The true Vhavenda king or queen is yet to be born, royal house says

The Mphephu Ramabulana Royal House has confirmed that it is toying with the notion of finding a “candle wife” to bear their next king for the Vhavenda nation.

This comes in the midst of the legal battle between the ousted king, Toni Mphephu Ramabulana, and his niece, the pretender to the throne, Masindi Clementine Mphephu Ramabulana. The legal tussle has left the Vhavenda nation without a king since Toni was dethroned about six years ago.

In Venda culture, a king or queen cannot be borne by a musiwana (a commoner), effectively barring Toni and Masindi from ascending the throne. With no suitable candidate to lead the nation, the royal council is now contemplating finding the candle wife to birth a legitimate traditional leader for the Vhavenda nation.

Known as “mufumakadzi wa dzekiso” in Tshivenda, the candle wife is an old practice in many cultures in Africa. It’s when a nation selects a woman with the sole purpose of producing an heir, a male in most cultures.But the debate on who should be the candle wife and the prince who should sire a king or queen in Venda was deferred as the legal battles resumed in the Limpopo high court sitting in Polokwane earlier this week.

Ntsieni Ramabulana, the spokesperson for the royal house, said that in light of the absence of a legitimate heir to the throne, the traditional council will eventually debate and choose the candle wife who will bear the legitimate heir.

Speaking to Sunday World this week, Ntsieni said the pursuit of a candle wife is now inevitable: “We are faced with a dilemma here. We are at a crossroads where it is difficult to choose the legitimate heir.

“Our throne has been vacant for quite some time, and we need to fill that vacancy. It is not going to be an easy route to traverse, but we will have to find the perfect solution, and that solution is the candle wife. We don’t have the identity of the woman as yet, but we have particular clans with whom we share our royal blood. Once that woman is identified, we will, from our side, select the right person to sire the next ruler of our kingdom,” Ntsieni said.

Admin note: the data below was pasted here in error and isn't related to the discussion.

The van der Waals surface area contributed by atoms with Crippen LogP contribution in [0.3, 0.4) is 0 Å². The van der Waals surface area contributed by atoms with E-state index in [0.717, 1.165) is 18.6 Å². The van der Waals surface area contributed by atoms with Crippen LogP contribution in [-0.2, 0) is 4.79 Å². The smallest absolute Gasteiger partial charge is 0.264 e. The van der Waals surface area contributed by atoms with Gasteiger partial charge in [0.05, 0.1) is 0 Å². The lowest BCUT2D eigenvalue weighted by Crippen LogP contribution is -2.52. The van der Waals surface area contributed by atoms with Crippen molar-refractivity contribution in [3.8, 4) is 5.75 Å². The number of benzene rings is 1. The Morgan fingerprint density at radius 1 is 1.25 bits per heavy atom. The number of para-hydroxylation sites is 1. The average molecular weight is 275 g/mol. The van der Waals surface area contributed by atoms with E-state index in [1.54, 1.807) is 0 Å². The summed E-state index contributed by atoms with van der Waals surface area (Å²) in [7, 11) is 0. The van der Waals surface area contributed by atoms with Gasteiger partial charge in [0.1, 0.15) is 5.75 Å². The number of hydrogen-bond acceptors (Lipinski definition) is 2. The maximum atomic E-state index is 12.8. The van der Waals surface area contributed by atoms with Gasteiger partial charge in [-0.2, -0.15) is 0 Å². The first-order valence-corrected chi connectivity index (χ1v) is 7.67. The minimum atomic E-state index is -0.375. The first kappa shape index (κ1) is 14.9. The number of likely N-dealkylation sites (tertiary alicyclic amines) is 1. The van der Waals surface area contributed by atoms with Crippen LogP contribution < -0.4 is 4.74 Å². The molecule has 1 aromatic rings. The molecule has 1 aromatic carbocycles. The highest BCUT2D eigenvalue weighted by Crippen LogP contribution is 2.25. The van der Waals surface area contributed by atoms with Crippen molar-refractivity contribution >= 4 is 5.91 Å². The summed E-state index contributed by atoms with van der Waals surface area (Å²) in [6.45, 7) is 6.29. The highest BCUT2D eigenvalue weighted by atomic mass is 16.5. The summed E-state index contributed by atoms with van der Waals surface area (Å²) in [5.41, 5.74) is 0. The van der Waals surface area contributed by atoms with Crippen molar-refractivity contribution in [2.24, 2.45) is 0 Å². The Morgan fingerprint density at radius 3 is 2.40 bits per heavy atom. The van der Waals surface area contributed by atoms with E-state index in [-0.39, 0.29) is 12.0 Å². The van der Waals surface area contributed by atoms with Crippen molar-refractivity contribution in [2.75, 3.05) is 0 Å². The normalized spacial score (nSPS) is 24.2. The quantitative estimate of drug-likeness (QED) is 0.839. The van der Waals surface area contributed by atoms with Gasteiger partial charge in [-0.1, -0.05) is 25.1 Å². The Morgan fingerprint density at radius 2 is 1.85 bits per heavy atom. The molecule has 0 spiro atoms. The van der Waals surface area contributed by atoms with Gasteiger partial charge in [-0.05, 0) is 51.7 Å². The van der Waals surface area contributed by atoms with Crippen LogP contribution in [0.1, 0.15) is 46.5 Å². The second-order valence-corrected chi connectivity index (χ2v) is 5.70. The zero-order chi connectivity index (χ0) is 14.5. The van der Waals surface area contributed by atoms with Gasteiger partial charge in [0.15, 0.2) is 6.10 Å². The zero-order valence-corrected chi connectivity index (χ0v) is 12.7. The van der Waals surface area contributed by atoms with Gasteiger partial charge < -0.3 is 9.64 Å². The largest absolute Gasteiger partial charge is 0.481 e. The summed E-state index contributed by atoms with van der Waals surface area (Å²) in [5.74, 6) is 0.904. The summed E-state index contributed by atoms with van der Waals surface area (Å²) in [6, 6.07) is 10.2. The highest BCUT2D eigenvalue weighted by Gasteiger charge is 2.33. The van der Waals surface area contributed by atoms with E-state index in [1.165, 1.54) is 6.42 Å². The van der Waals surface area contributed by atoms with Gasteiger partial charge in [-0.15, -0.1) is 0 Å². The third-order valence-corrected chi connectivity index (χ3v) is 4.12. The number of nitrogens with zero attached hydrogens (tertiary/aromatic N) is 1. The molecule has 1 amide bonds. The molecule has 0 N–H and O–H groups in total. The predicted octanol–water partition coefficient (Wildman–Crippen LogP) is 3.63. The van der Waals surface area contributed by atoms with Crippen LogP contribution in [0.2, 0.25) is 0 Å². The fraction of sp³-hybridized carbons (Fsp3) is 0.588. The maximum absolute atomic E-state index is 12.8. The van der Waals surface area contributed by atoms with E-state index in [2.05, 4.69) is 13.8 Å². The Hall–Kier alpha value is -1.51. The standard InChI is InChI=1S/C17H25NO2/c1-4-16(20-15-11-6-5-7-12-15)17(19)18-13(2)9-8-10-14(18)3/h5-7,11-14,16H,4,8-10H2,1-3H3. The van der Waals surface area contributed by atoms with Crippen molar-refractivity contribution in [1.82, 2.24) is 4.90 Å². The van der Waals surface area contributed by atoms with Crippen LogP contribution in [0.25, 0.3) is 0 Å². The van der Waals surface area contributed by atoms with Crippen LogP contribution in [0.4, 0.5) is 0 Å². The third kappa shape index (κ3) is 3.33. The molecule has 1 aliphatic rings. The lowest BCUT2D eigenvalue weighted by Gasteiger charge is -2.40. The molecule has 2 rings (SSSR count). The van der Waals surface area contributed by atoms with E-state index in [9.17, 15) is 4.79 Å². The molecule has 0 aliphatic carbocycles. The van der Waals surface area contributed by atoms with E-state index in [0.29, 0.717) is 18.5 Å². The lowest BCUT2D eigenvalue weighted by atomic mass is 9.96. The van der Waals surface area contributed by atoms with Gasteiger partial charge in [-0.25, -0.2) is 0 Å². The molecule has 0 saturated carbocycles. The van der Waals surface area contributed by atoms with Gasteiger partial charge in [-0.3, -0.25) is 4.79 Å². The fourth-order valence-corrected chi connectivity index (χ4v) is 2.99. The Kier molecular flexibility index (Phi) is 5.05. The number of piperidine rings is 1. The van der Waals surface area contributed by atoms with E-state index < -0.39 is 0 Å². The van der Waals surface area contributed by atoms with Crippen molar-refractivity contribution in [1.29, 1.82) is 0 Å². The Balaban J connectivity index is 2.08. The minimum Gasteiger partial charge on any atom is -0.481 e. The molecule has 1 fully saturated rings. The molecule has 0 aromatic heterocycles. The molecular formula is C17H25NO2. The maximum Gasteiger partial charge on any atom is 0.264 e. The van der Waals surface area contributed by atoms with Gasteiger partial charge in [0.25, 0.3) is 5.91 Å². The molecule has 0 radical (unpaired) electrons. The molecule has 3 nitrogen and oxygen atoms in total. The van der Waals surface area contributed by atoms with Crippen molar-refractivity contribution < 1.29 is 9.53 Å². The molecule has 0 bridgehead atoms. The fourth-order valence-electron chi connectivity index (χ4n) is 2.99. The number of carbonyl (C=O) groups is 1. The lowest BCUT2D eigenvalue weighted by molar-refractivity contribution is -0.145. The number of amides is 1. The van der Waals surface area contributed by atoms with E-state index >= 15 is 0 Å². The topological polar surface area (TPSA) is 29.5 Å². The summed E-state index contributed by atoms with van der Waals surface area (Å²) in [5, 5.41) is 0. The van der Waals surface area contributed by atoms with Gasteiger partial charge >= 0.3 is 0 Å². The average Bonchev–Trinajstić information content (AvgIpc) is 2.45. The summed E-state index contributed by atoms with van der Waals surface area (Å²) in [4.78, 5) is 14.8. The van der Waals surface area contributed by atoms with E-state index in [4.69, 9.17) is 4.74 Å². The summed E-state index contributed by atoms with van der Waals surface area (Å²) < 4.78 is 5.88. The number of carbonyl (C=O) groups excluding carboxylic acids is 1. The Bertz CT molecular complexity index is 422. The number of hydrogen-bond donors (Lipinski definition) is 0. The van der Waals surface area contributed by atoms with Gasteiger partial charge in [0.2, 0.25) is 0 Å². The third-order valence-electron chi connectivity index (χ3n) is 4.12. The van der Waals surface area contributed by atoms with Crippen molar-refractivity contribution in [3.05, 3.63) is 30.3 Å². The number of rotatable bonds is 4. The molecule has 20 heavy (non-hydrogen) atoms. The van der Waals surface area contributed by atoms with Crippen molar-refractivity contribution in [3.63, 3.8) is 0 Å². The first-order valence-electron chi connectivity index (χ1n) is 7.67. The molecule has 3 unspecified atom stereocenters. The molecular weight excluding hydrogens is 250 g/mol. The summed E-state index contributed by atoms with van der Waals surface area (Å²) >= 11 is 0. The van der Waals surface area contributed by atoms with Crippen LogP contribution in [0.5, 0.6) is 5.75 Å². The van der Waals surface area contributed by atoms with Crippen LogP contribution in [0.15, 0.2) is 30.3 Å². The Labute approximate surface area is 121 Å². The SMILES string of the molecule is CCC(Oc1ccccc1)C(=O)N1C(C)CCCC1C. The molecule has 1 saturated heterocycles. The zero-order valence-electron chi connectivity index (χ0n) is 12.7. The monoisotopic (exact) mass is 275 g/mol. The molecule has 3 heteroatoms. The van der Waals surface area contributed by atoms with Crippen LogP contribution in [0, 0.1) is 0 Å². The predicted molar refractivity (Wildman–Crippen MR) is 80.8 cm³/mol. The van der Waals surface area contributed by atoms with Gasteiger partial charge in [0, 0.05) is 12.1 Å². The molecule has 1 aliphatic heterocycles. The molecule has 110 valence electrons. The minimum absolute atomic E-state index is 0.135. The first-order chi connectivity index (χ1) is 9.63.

Masindi’s legal counsel, Advocate Alon Dodson said if the courts cannot decide on the legitimacy of the king, customary law should shed some light.

“The idea of selecting a candle wife could be a proper way to settle this long-standing dispute.

This could take many years, but at the moment, a leader is urgently needed to lead all the traditional councils within the villages that fall under the Vhavenda kingship,” he said.

Meanwhile, a faction of the Ravhura royal family, made a last-minute application in the same court on Monday, claiming to be the legitimate family to rule the Vhavenda nation.

During their brief application, they did not divulge the identity of their candidate.

However, Judge President George Phatudi dismissed their application with costs. Phatudi denounced the ill-preparedness of the legal counsel representing the Ravhura faction, citing that their case had no legal standing.

Ntsieni said the royal house did not recognise the Ravhura family and that their intentions to cause further tensions were unacceptable. “From the outset, it was clear that their intentions were frivolous and time wasting. It was a half-baked story that no one could listen to.”

The Vhavenda kingship squabbles started in 2012, just after the decision by former President Jacob Zuma to recognise Toni as the new king.

The same year, Masindi launched a review application in the high court in Limpopo.

When Masindi first approached the court in 2012, her application was dismissed, prompting her legal team to take the matter on appeal.

The Supreme Court of Appeal (SCA) in Bloemfontein overturned the Limpopo high court’s decision and emphasised that the royal family had an obligation to reform traditional practices that promoted gender discrimination.

The matter was referred back to the high court and the Limpopo House of Traditional Leaders was ordered to provide input to the court.

Masindi also wanted the SCA to declare invalid the customary law rule of male primogeniture in traditional leadership. The case then made its way to the Constitutional Court, where Toni Mphephu-Ramabulana, again suffered a devastating defeat. The apex court not only ruled against him but also entertained an application to strip him of all his powers, benefits and salary, believed to be in the region of R1.2-million per year.

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